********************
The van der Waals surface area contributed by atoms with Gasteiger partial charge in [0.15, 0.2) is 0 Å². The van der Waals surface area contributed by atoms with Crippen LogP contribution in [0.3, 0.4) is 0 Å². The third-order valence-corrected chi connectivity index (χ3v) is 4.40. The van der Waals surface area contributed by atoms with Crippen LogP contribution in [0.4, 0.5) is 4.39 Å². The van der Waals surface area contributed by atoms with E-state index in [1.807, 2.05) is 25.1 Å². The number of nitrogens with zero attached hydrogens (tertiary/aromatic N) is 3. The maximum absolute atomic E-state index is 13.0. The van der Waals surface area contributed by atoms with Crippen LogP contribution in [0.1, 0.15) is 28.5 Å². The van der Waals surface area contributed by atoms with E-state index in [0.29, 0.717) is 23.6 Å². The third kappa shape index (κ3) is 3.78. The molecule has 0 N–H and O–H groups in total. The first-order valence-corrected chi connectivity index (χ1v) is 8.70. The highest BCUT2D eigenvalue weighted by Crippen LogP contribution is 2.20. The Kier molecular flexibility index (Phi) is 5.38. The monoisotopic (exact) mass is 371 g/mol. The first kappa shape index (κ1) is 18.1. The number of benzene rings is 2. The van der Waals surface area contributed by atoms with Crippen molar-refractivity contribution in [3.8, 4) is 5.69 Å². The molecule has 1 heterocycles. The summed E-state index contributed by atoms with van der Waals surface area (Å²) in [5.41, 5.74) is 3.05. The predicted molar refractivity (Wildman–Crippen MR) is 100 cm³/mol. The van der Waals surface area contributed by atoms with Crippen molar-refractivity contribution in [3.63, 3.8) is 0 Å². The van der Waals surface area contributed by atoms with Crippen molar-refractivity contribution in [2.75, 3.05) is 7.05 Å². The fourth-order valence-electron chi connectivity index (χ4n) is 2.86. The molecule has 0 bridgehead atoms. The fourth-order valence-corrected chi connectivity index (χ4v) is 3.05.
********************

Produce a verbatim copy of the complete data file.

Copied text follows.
The van der Waals surface area contributed by atoms with Gasteiger partial charge in [0.15, 0.2) is 0 Å². The van der Waals surface area contributed by atoms with Crippen LogP contribution in [0.3, 0.4) is 0 Å². The third-order valence-corrected chi connectivity index (χ3v) is 4.40. The van der Waals surface area contributed by atoms with Crippen LogP contribution in [0.4, 0.5) is 4.39 Å². The van der Waals surface area contributed by atoms with E-state index in [1.807, 2.05) is 25.1 Å². The number of nitrogens with zero attached hydrogens (tertiary/aromatic N) is 3. The maximum absolute atomic E-state index is 13.0. The van der Waals surface area contributed by atoms with Crippen LogP contribution in [0.1, 0.15) is 28.5 Å². The van der Waals surface area contributed by atoms with E-state index in [0.29, 0.717) is 23.6 Å². The third kappa shape index (κ3) is 3.78. The molecule has 0 N–H and O–H groups in total. The first-order valence-corrected chi connectivity index (χ1v) is 8.70. The highest BCUT2D eigenvalue weighted by Crippen LogP contribution is 2.20. The Kier molecular flexibility index (Phi) is 5.38. The monoisotopic (exact) mass is 371 g/mol. The first kappa shape index (κ1) is 18.1. The number of benzene rings is 2. The van der Waals surface area contributed by atoms with Crippen molar-refractivity contribution in [3.8, 4) is 5.69 Å². The molecule has 1 heterocycles. The summed E-state index contributed by atoms with van der Waals surface area (Å²) in [5.41, 5.74) is 3.05. The predicted molar refractivity (Wildman–Crippen MR) is 100 cm³/mol. The van der Waals surface area contributed by atoms with Crippen molar-refractivity contribution in [3.63, 3.8) is 0 Å². The van der Waals surface area contributed by atoms with Crippen molar-refractivity contribution in [2.75, 3.05) is 7.05 Å². The fourth-order valence-electron chi connectivity index (χ4n) is 2.86. The molecule has 0 bridgehead atoms. The fourth-order valence-corrected chi connectivity index (χ4v) is 3.05.